When do we use Initializer List in C++?

Initializer List is used in initializing the data members of a class. The list of members to be initialized is indicated with constructor as a comma-separated list followed by a colon. Following is an example that uses the initializer list to initialize x and y of Point class.

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#include<iostream>
using namespace std;
  
class Point {
private:
    int x;
    int y;
public:
    Point(int i = 0, int j = 0):x(i), y(j) {} 
    /*  The above use of Initializer list is optional as the 
        constructor can also be written as:
        Point(int i = 0, int j = 0) {
            x = i;
            y = j;
        }
    */    
      
    int getX() const {return x;}
    int getY() const {return y;}
};
  
int main() {
  Point t1(10, 15);
  cout<<"x = "<<t1.getX()<<", ";
  cout<<"y = "<<t1.getY();
  return 0;
}
  
/* OUTPUT:
   x = 10, y = 15
*/

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The above code is just an example for syntax of the Initializer list. In the above code, x and y can also be easily initialed inside the constructor. But there are situations where initialization of data members inside constructor doesn’t work and Initializer List must be used. Following are such cases:

1) For initialization of non-static const data members:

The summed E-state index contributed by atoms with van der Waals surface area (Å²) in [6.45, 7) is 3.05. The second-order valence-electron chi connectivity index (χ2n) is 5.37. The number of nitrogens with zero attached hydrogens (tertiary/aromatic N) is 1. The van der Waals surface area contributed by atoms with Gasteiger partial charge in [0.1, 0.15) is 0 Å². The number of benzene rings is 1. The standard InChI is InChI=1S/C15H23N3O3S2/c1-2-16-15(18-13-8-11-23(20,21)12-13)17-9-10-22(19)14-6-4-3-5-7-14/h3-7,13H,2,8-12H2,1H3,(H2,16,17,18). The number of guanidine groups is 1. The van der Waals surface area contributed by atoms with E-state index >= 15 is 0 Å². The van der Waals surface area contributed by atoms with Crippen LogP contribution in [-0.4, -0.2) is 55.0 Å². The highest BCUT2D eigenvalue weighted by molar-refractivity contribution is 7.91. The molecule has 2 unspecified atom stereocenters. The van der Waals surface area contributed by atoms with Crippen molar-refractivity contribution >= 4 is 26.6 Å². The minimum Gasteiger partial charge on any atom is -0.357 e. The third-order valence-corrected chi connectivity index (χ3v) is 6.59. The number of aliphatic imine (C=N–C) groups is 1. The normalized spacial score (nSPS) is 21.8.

const data members must be initialized using Initializer List. In the following example, “t” is a const data member of Test class and is initialized using Initializer List. Reason for initializing the const data member in initializer list is because no memory is allocated separately for const data member, it is folded in the symbol table due to which we need to initialize it in the initializer list.
Also, it is a copy constructor and we don’t need to call the assignment operator which means we are avoiding one extra operation.

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#include<iostream>
using namespace std;
  
class Test {
    const int t;
public:
    Test(int t):t(t) {}  //Initializer list must be used
    int getT() { return t; }
};
  
int main() {
    Test t1(10);
    cout<<t1.getT();
    return 0;
}
  
/* OUTPUT:
   10 
*/

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2) For initialization of reference members:
Reference members must be initialized using Initializer List. In the following example, “t” is a reference member of Test class and is initialized using Initializer List.

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// Initialization of reference data members
#include<iostream>
using namespace std;